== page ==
Why you must check your conveyancing solicitor's lender panel membership

Before choosing a solicitor for a home purchase, you must check they are on your mortgage lender's panel. Failure to do so could seriously delay your move.

HSBC Bank

Why does a lender need to instruct a solicitor on my home purchase?

When you buy a property with a mortgage, your lender will need to ensure that the money they are lending is "safe".

When you take out a mortgage, the loan is 'secured' on the property being purchased.

If you do not keep up the mortgage payments, the lender will repossess the property and sell it to recover the outstanding amount of the loan

A mortgage lender must therefore be satisfied that the property has a ‘good and marketable title’ if they do ultimately need to sell it.

A ‘good and marketable title’ will ensure that the property can be sold without legal issue.  The solicitor must also register the mortgage as a legal ‘charge’ against the owner's title. This charge is registered at HM Land Registry.

The lender will need to confirm that the value of the property if sold will be cover the mortgage plus the lender’s costs and interest.

Most solicitors aren't on all lender panels

There are around 100 mortgage lenders on the UK.

Each lender has a set of specific requirements that a solicitor must fulfil in order to be able to represent the lender.

Whether a solicitor's firm is or is not on the panel of a particular lender is not usually a reflection of the competence of the firm.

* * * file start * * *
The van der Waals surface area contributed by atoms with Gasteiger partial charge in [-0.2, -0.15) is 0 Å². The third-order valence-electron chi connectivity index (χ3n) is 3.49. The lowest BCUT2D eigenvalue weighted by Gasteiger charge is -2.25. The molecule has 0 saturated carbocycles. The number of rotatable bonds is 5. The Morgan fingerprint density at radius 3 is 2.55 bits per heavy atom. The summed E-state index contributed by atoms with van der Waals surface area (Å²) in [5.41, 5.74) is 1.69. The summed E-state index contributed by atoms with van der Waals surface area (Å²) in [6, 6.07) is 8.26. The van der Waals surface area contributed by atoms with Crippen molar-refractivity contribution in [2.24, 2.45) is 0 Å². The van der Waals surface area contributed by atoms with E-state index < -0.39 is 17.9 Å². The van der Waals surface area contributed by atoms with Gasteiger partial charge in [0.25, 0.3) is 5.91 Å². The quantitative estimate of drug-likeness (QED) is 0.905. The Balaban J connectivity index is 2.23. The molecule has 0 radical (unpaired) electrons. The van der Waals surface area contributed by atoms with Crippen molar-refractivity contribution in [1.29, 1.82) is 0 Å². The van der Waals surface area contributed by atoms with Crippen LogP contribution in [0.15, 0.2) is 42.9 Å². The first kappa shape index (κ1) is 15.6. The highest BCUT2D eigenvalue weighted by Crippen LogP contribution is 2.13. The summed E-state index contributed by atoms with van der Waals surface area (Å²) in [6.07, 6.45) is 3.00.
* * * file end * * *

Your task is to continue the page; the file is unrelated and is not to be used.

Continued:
Some lenders will only appoint firms with three or more partners. Some lenders will only work with firms that regularly handle a certain volume of residential conveyancing.

Other lenders require panel firms to be accredited by the Law Society's Quality Conveyancing Scheme.

There are a few ‘niche’ lenders which only have a very restricted panel, or may even only employ one firm to complete their mortgages.

If you do want to get a mortgage from one of these niche lenders then you will probably need to instruct your own solicitor as well (and expect to pay two sets of costs) since these lenders' solicitors often do not act for individual buyers as well as the lender.

What if my broker recommends a solicitor?

Buyers who use a broker to obtain a mortgage (whether via the seller's estate agents or an independent firm) may find that the broker recommends a solicitor.

This will not necessarily be because the firm is any better or cheaper than another solicitor you want to use, but because the broker or agents are getting a commission from the solicitor. The broker should inform you if this is the case.

Read more:

Should I use the estate agent's recommended solicitor?

Most solicitors won’t tell you until it’s too late

Don't assume that a solicitor will check they can act for your lender before taking you on as a client. It is very rare for a solicitor to even ask who your lender is until the conveyancing process is semi-progressed.

Most solicitors firms don’t even maintain a central lender panel membership list. As a result the potential inability for a solicitor to represent a buyer’s lender often only becomes apparent when the lender makes a formal mortgage offer - possibly weeks into the process.